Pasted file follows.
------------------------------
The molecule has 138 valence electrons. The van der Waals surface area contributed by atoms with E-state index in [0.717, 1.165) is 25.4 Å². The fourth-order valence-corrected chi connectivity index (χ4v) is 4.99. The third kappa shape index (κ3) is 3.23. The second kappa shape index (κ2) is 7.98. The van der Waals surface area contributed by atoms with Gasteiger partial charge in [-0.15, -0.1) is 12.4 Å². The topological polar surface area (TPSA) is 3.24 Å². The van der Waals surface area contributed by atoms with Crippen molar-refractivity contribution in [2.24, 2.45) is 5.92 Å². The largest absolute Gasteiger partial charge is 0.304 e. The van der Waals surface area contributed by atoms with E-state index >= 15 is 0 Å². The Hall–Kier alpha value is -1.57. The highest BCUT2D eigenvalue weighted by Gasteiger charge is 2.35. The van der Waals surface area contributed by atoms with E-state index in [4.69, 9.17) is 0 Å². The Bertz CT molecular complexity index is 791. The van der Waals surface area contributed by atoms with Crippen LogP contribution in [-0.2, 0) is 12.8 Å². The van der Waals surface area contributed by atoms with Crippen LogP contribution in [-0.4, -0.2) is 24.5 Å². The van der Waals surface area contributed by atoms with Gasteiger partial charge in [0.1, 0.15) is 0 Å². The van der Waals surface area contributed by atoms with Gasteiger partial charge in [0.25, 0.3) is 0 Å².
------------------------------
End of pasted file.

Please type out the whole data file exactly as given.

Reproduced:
The molecule has 138 valence electrons. The van der Waals surface area contributed by atoms with E-state index in [0.717, 1.165) is 25.4 Å². The fourth-order valence-corrected chi connectivity index (χ4v) is 4.99. The third kappa shape index (κ3) is 3.23. The second kappa shape index (κ2) is 7.98. The van der Waals surface area contributed by atoms with Gasteiger partial charge in [-0.15, -0.1) is 12.4 Å². The topological polar surface area (TPSA) is 3.24 Å². The van der Waals surface area contributed by atoms with Crippen molar-refractivity contribution in [2.24, 2.45) is 5.92 Å². The largest absolute Gasteiger partial charge is 0.304 e. The van der Waals surface area contributed by atoms with E-state index >= 15 is 0 Å². The Hall–Kier alpha value is -1.57. The highest BCUT2D eigenvalue weighted by Gasteiger charge is 2.35. The van der Waals surface area contributed by atoms with E-state index in [4.69, 9.17) is 0 Å². The Bertz CT molecular complexity index is 791. The van der Waals surface area contributed by atoms with Crippen LogP contribution in [-0.2, 0) is 12.8 Å². The van der Waals surface area contributed by atoms with Crippen LogP contribution in [-0.4, -0.2) is 24.5 Å². The van der Waals surface area contributed by atoms with Gasteiger partial charge in [0.1, 0.15) is 0 Å². The van der Waals surface area contributed by atoms with Gasteiger partial charge in [0.25, 0.3) is 0 Å².